Walking into the rooms of recovery is often the first step to what could become a fundamental change in your life. A change that brings hope, a sense of peace and serenity, and even love. Starting this journey, however, is not just about making a decision to refrain daily from the use of drugs and alcohol. Of course not using drugs or alcohol is required to participate in the rooms of recovery, but the mindset of this change in yourself is something more. It is a decision to show up to do the work that is required to participate in having a meaningful life. Really, it is a conscious choice to invest in yourself by building recovery capital to become the person you were meant to be.This series of articles focuses on the tools to build that recovery capital by addressing some of the common struggles, questions, and successes that can present challenges to our mind, body and soul, even while sober. Building recovery capital means just that, building up enough resources, tools, and community inside the rooms of recovery and during the recovery process to rely on when things are difficult - when life asks us who we are. This “recovery capital” will help guide us through the rough times, to grow and adapt to life’s challenges to eventually come out the other end with new meaning and purpose.
This first article is a great starting place for many new to sobriety and the mindset behind the article is focused on the Buddhist philosophy “Chop Wood, Carry Water.”
Getting sober asks a lot of us from the beginning, which is often why is takes hitting rock bottom to build a foundation of growth. It often asks us to change who we know, what we do, and sometimes where we live (at least for a while). These changes are crucial and told to those new in recovery as, “people, places and things” that we used to know/do while using are often triggers to relapse. Choosing not to associate with old drinking buddies, hanging out at the local bar, or driving past the place we frequently used are all encouraged, but simply avoiding these circumstances does not build a outward, positive practice of living a sober life.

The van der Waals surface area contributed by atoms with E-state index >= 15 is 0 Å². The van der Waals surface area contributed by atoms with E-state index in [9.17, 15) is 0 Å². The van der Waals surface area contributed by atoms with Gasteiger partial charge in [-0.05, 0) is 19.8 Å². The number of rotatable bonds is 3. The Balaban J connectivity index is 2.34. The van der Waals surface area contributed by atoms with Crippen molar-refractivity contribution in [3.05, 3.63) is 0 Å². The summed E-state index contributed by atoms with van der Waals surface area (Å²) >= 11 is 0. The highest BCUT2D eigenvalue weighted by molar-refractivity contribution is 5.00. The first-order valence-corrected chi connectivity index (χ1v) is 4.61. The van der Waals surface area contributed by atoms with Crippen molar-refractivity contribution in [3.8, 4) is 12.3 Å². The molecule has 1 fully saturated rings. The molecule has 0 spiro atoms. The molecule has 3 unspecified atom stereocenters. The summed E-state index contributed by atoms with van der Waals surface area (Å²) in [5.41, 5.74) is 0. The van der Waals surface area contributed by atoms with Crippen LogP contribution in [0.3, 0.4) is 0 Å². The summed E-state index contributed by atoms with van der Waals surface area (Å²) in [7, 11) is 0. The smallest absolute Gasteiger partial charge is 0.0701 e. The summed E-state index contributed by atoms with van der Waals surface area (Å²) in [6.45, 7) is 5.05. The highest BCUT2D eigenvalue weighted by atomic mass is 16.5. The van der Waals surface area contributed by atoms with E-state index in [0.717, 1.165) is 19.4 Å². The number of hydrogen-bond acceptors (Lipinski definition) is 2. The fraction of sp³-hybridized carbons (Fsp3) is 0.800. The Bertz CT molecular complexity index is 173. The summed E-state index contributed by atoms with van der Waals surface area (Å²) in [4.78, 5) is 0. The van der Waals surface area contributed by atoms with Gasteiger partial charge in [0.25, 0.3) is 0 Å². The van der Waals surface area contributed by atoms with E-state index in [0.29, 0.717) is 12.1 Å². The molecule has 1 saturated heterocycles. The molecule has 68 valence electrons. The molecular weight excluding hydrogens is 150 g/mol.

Not doing something is a common suggestion to many bad habits, but the real question then becomes “what do we do instead that is better for our recovery capital?” The answer is “Chop wood, Carry water” - or more simply put - get a job and participate in society. Getting a job is great for many reasons. It teaches us accountability, gives us purpose and structure in our daily lives, and more importantly it can provide a sense of accomplishment for efforts made, hard work endured and build our confidence along the way.
Getting a job doesn’t necessarily mean some sort of occupation, but rather a vocation. “Chop wood, Carry water” could mean going back to school to finish your diploma, getting a degree in something of interest, or something as simple as picking up a hobby. The idea is to become engage in life by being active and participating. The goal is to start somewhere and learn how to do these things without drugs or alcohol and hopefully find a sense of peace along the way. In the end, you never really know where your first choice of action will take you, but taking it is what really matters.
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